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AIX Version 4.3 Commands Reference, Volume 5

sendmail Command


Routes mail for local or network delivery.


/usr/lib/sendmail [ -B Type ] [ -ba | -bd -bD | -bh | -bH | -bi | -bm | -bp | -bs | -bt | -bv | [ -CFile ] [ -dValue ] [ -FFullName ] [ -fName ] [ -hNumber ] [ -i] [ -n] [ -N Dsn ] [ -O Option=Value ] [ -oOption [ Value ]] [ -p Protocol ] [ -q [ Time ]] [ -qISubstr ] [ -qRSubstr] [ -qSSubstr] [ -R Return] [ -t ] [ -U ] [ -V Envid ] ] [ -v ] [ -X LogFile ] Address

Note: The Address parameter is optional with the -bd, -bi, -bp, -bt, and -q Time flags.


Note: On sendmail V8.7 (AIX 4.2 and later), name resolution ordering is DNS, NIS, then local. If you wish to override this specify an /etc/netsvc.conf file or NSORDER environment variable.

The sendmail command receives formatted text messages and routes the messages to one or more users. Used on a network, the sendmail command translates the format of the header information of the message to match the requirements of the destination system. The program determines the network of the destination system by using the syntax and content of the addresses.

The sendmail command can deliver messages to:

The sendmail command is not intended as a user interface routine; other commands provide user-friendly interfaces. Use the sendmail command only to deliver preformatted messages.

The sendmail command reads standard input for message text. The sendmail command sends a copy of the message to all addresses listed whenever it reads an end of the message character, either an end-of-file (Ctrl-D) control sequence or a single period on a line.

Using the Configuration File

The sendmail command uses a configuration file (the /etc/sendmail.cf file by default) to set operational parameters and to determine how the command parses addresses. This file is a text file that you can edit with other text editors. After modifying sendmail.cf, refresh the sendmail daemon.

The current process ID of the sendmail command is stored in the /etc/sendmail.pid file. Issue the kill -1 command as follows to have the sendmail command reread the newly edited sendmail.cf:

kill -1 `cat /etc/sendmail.pid`

If the srcmstr command is running, you may issue the refresh command, as follows, to build the configuration database, the aliases database, and the NLS database again.

refresh -s sendmail

The sendmail command rereads these databases and continues operation with the new data.

Defining Aliases

The sendmail command allows you to define aliases to use when the sendmail command handles the local mail. Aliases are alternate names that you can use in place of elaborate network addresses. You can also use aliases to build distribution lists.

Define aliases in the /etc/aliases file. This file is a text file you can edit. The sendmail command uses a database version of this file. You must build a new alias database by running the sendmail -bi command or the newaliases command before any changes made to the /etc/aliases file become effective.

Note: When defining aliases in the /etc/aliases file, use only lowercase characters for nested aliases. Uppercase characters on the right-hand side of an alias are converted to lowercase before being stored in the Database Manager (DBM) database. In the following example, mail sent to testalias fails, because TEST is converted to test when the second line is stored.
TEST: user@machine
testalias: TEST

Every system must have a user or user alias designated as the postmaster alias. The default postmaster alias is a root file. You can assign this alias to a different user in the /etc/aliases file. The postmaster alias allows other users outside your system to send mail to a known ID and to get information about mailing to users on your system. Also, users on your system can send problem notifications to the postmaster ID.


-B Passes bosy type information. This flag applies only to 4.2 or later.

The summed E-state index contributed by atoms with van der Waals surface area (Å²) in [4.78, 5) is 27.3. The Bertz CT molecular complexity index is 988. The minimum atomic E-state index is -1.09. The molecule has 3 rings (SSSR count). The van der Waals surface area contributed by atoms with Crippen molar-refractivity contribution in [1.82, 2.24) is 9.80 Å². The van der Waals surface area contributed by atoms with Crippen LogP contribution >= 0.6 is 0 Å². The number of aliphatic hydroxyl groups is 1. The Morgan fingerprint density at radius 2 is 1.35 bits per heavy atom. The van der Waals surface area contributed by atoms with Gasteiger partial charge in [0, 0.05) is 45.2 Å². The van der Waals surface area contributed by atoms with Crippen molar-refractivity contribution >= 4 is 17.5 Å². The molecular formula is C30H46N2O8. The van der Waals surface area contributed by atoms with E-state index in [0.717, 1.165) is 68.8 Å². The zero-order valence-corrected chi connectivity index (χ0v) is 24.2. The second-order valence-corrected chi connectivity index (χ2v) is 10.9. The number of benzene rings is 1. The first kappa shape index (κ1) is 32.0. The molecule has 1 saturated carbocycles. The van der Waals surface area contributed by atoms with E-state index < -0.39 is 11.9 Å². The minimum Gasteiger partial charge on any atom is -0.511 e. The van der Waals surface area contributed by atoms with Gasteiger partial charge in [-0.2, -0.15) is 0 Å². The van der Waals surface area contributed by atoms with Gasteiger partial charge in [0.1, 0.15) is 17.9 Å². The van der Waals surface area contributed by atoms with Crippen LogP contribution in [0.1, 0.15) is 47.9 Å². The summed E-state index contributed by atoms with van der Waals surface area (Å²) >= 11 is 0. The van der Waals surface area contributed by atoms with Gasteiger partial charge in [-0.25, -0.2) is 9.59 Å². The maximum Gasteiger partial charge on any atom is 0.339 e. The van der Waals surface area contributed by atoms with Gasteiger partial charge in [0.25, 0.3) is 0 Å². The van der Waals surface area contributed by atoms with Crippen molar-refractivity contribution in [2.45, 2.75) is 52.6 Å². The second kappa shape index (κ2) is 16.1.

Note: The -b flags are mutually exclusive.
-ba Starts the sendmail command in ARPANET mode. All input lines to the command must end with a carriage return and a line feed (CR-LF). The sendmail command generates messages with a CR-LF at the end and looks at the From: and Sender: fields to find the name of the sender.
-bd Starts the sendmail command as a daemon running in the background as a Simple Mail Transfer Protocol (SMTP) mail router.
-bD Starts the sendmail command as a daemon running in the foreground as a Simple Mail Transfer Protocol (SMTP) mail router.
-bh Prints the persistent host status database.
-bH Purges the persistent host status database.
-bi Builds the alias database from information defined in the /etc/aliases file. Running the sendmail command with this flag is the same as running the /usr/sbin/newaliases command.
-bm Delivers mail in the usual way. (This is the default.)
-bp Prints a listing of the mail queue. Running the sendmail command with this flag is the same as running the /usr/sbin/mailq command.
-bs Uses the simple mail transfer protocol (SMTP) as described in RFC821 to collect mail from standard input. This flag also includes all of the operations of the -ba flag that are compatible with SMTP.
-bt Starts the sendmail command in address test mode. This mode allows you to enter interactive addresses and watch as the sendmail command displays the steps it takes to parse the address. At the test-mode prompt, enter a rule set or multiple rule sets separated by commas and an address. Use this mode for debugging the address parsing rules in a new configuration file. This flag uses the compiled version of the configuration file.
-bv Starts the sendmail command with a request to verify the user IDs provided in the Address parameter field of the command. The sendmail command responds with a message telling which IDs can be resolved to a mailer command. It does not try to collect or deliver a message. Use this mode to validate the format of user IDs, aliases, or mailing lists.
-C File Starts the sendmail command using an alternate configuration file specified by the File variable. Use this flag together with -bt to test a new configuration file before installing it as the running configuration file.
-d Value Sets the debugging value to the value specified by the Value variable. The only valid value is 21.n, where n is any nonzero integer. This produces information regarding address parsing and is typically used with the -bt flag. Higher values of n produce more verbose information.
-F FullName Sets the full name of the sender to the string provided in the FullName variable.
-f Name Sets the name of the sender of the mail. Only administrative user IDs designated in the configuration file with the T control line, or user IDs supplied by the Name variable can use this flag.